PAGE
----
Send me your track

Wednesday
Aug192009

Cold Cave - Love Comes Close

COLD CAVE - LOVE COMES CLOSE (Heartworm Press)


Wesley Eisold made his name with American hardcore bands, but has recently released a number of lo-fi synthpop records, this being the closest one could call an album. Given the warmth that many in America have with the early 80’s output of bands such as New Order and Depeche Mode, it’s not surprising that the link between hardcore punk and the analogue starkness of electropop is bridged more often than many think.

“Love Comes Close” doesn’t many any bones about its aesthetic, which is rooted in the minor-key dominated arena of synthpop, but is given warmth and power by Eisold’s remarkable voice. It hovers somewhere near the arresting timbre of Brian Eno during “Another Green World” and Jarvis Cocker’s deadpan delivery. A tribute then, but done with enough insouciance to warrant your attention.

The distorted and somewhat stark “Cebe and Me” opens the album, guest vocalist Caralee McElroy barely audible above static noise. This is contrasted by the ghost of New Order appearing on the title track, but it’s almost so blatant that you don’t actually care, with the shrill indie guitars aping Bizarre Love Triangle era to the point where you’re half expecting to hear Peter Hook’s bass rumble through. “Life Magazine” recalls Suicide-era synths, but is helped by McElroy’s joyful delay-enhanced vocals. The album’s centrepice is the short, arresting “Laurels of Erotomania”, which is given immense warmth by Eisold’s fantastic voice, the refrain “We will make history…I don’t know why” lacing proceedings with a poppy disposable feeling. Eisold makes his vocal talents once again felt with a haunting presence on the 2 minute excerpt of “Hello Rats”, and album closer “I.C.D.K” completes matters with a sound that recalls Cluster and Eno.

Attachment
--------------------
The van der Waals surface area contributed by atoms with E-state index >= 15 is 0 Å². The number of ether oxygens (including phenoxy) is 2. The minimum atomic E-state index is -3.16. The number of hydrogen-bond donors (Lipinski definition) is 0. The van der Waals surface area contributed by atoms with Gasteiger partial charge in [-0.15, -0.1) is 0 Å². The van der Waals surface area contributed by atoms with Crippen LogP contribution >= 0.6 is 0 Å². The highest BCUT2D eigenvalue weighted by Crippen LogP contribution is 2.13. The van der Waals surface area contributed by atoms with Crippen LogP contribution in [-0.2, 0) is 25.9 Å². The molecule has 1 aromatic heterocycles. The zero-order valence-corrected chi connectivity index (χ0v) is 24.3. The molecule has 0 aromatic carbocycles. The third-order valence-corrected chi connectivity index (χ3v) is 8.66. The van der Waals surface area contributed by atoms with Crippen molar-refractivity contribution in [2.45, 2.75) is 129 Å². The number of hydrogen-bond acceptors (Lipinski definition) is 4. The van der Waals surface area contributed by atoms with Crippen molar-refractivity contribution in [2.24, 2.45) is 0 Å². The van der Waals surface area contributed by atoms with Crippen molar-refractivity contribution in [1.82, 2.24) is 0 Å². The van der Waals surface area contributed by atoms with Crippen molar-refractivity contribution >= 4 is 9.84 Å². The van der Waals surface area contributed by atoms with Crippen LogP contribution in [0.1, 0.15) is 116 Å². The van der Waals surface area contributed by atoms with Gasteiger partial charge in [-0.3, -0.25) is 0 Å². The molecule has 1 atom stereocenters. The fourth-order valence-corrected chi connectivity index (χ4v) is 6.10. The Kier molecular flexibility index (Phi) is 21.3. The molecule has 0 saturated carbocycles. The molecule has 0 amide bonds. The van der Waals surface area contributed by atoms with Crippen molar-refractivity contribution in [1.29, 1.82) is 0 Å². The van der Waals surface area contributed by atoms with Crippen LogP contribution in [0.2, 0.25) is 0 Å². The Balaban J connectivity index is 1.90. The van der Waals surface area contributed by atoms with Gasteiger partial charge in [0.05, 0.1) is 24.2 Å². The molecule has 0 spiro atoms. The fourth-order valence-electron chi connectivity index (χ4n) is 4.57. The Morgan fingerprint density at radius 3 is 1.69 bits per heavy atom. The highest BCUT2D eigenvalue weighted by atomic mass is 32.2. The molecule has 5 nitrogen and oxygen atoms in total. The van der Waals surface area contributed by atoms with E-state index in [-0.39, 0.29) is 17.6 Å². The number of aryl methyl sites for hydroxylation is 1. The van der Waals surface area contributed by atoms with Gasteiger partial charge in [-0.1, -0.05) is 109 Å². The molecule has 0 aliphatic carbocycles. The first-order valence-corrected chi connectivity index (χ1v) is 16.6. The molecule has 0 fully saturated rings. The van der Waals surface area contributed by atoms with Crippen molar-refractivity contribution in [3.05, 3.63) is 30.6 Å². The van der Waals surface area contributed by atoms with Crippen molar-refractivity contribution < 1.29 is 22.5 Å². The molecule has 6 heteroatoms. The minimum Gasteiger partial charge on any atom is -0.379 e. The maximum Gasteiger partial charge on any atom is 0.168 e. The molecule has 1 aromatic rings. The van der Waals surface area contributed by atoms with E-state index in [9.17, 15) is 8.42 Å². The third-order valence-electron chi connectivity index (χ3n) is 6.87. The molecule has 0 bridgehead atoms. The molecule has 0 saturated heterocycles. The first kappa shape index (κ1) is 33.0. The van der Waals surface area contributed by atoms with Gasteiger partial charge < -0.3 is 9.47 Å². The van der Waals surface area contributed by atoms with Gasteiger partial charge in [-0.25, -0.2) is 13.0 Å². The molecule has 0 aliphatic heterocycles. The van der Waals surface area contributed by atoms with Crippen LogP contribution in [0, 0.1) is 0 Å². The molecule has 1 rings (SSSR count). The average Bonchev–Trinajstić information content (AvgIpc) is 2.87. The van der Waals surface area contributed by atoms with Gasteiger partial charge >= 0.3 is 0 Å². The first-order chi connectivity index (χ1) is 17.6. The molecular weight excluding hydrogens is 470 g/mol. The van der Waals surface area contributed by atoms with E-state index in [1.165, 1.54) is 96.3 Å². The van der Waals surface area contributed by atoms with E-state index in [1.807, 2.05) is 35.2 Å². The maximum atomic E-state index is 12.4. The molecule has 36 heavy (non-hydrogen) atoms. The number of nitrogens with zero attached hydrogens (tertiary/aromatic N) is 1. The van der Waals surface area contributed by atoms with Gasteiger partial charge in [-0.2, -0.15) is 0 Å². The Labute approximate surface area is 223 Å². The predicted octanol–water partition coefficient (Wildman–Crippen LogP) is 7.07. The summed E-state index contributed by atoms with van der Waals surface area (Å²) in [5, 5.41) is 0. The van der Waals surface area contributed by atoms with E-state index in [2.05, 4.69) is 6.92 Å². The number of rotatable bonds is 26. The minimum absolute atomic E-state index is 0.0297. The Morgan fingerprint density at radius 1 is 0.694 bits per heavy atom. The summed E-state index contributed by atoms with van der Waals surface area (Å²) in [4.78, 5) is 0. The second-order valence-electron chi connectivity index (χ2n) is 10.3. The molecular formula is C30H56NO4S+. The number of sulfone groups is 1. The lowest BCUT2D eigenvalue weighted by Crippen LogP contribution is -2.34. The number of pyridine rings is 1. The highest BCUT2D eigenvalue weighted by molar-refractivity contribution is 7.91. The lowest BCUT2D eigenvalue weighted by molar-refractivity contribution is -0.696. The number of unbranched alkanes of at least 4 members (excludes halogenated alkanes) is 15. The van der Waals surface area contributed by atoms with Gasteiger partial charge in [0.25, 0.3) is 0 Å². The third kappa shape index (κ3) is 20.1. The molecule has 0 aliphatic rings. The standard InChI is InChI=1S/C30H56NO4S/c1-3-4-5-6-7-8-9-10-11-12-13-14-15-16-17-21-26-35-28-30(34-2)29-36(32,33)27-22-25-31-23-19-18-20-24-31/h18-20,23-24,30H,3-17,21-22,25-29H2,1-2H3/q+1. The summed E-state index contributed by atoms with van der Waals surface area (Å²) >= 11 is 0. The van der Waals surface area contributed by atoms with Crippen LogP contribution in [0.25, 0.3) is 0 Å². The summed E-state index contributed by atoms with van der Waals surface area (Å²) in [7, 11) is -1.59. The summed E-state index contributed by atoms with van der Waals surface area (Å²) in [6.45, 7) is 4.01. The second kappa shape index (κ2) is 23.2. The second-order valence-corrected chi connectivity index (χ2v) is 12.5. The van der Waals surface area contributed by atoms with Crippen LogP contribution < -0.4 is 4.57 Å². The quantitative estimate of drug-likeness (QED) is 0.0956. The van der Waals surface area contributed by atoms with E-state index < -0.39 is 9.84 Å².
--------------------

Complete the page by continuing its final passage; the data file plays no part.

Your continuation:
At just over 30 minutes, “Love Comes Close” is a short, but ultimately joyous romp through nostalgia and self-obsessed teenage narcissism. Once you get over the blatant nods to various English synth acts, there’s enough hooks and lyrics here to satisfy an album twice the length. Although I’m uneasy in giving plaudits to acts that revel in revisiting the musical past, Eisold’s voice in particular carries an idiosyncratic charm that disarms any cynicism I might have had.

Toby Frith

 

 

Reader Comments

There are no comments for this journal entry. To create a new comment, use the form below.

PostPost a New Comment

Enter your information below to add a new comment.

My response is on my own website »
Author Email (optional):
Author URL (optional):
Post:
 
Some HTML allowed: <a href="" title=""> <abbr title=""> <acronym title=""> <b> <blockquote cite=""> <code> <em> <i> <strike> <strong>
« The Caretaker - Persistent Repitition of Phrases | Main | Break SL - City Wasteland »